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Algorithm and design improvements for indirect time of flight range imaging cameras

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thesis
posted on 13.11.2021, 18:38 authored by Drayton, Benjamin Mark Moffat

This thesis describes the development of a compact and modularised indirect time of flight range imaging camera. These cameras commonly use the Amplitude Modulated Continuous Wave (AMCW) technique. For this technique, an entire scene is illuminated with light modulated at a high frequency. An image sensor is also modulated and the phase shift introduced between the two modulation signals, due to the transit time of the light reflecting off objects in the scene and returning to the camera, is used to measure the distance.  The system constructed for this thesis is controlled by a Cyclone III FPGA and is capable of producing full field of view range images in real time with no additional computational resources. A PMD19K-2 sensor is used as the modulatable image sensor, and is capable of modulation frequencies up to 40 MHz.  One significant issue identified with this range imaging technology is that the precision of the range measurements are often dependent on the properties of the object being measured. The dynamic range of the camera is therefore very important when imaging high contrast scenes. Variable Frame Rate Imaging is a novel technique that is developed as part of this thesis and is shown to have promise for addressing this issue. Traditional theory for indirect time of flight cameras is expanded to describe this technique and is experimentally verified. A comparison is made between this technique and traditional High Dynamic Range Imaging. Furthermore, this technique is extended to provide a constant precision measurement of a scene, regardless of the properties of the objects in the scene.  It is shown that the replacement of the standard phase detection algorithm with a different algorithm can both reduce the linearity error in the phase measurements caused by harmonics in the correlation waveform and ameliorate axial motion error caused by relative motion of the camera and the object being measured. The new algorithm requires a trivial increase in computational power over the standard algorithm and can be implemented without any significant changes to the standard hardware used in indirect time of flight cameras.  Finally, the complete system is evaluated in a number of real world scenarios. Applications in both 3D modelling and mobile robotics are demonstrated and tests are performed for a variety of scenarios including dynamic scenes using a Pioneer 2 robot.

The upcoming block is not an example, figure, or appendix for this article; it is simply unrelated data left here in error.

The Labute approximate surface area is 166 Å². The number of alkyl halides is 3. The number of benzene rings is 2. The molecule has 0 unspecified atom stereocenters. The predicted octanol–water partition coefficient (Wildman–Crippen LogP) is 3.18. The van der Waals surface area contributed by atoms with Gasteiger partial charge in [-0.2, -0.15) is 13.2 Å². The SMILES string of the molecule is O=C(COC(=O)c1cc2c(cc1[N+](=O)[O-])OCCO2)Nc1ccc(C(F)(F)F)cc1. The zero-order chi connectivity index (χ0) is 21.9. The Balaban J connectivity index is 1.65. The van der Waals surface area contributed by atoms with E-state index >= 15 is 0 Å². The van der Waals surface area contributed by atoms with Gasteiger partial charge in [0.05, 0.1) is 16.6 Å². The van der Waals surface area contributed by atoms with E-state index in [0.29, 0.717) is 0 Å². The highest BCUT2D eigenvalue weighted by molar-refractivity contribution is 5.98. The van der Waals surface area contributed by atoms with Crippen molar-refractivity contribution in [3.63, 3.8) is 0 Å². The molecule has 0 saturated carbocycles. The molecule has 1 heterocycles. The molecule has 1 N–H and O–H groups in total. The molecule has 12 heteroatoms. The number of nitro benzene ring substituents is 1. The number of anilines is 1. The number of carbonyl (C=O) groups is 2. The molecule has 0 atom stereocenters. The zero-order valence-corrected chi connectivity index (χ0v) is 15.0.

History

Copyright Date

01/01/2013

Date of Award

01/01/2013

Publisher

Te Herenga Waka—Victoria University of Wellington

Rights License

Author Retains Copyright

Degree Discipline

Electronic and Computer System Engineering

Degree Grantor

Te Herenga Waka—Victoria University of Wellington

Degree Level

Doctoral

Degree Name

Doctor of Philosophy

ANZSRC Type Of Activity code

861699 Computer Hardware and Electronic Equipment not elsewhere classified

Victoria University of Wellington Item Type

Awarded Doctoral Thesis

Language

en_NZ

Victoria University of Wellington School

School of Engineering and Computer Science

Advisors

Carnegie, Dale; Dorrington, Adrian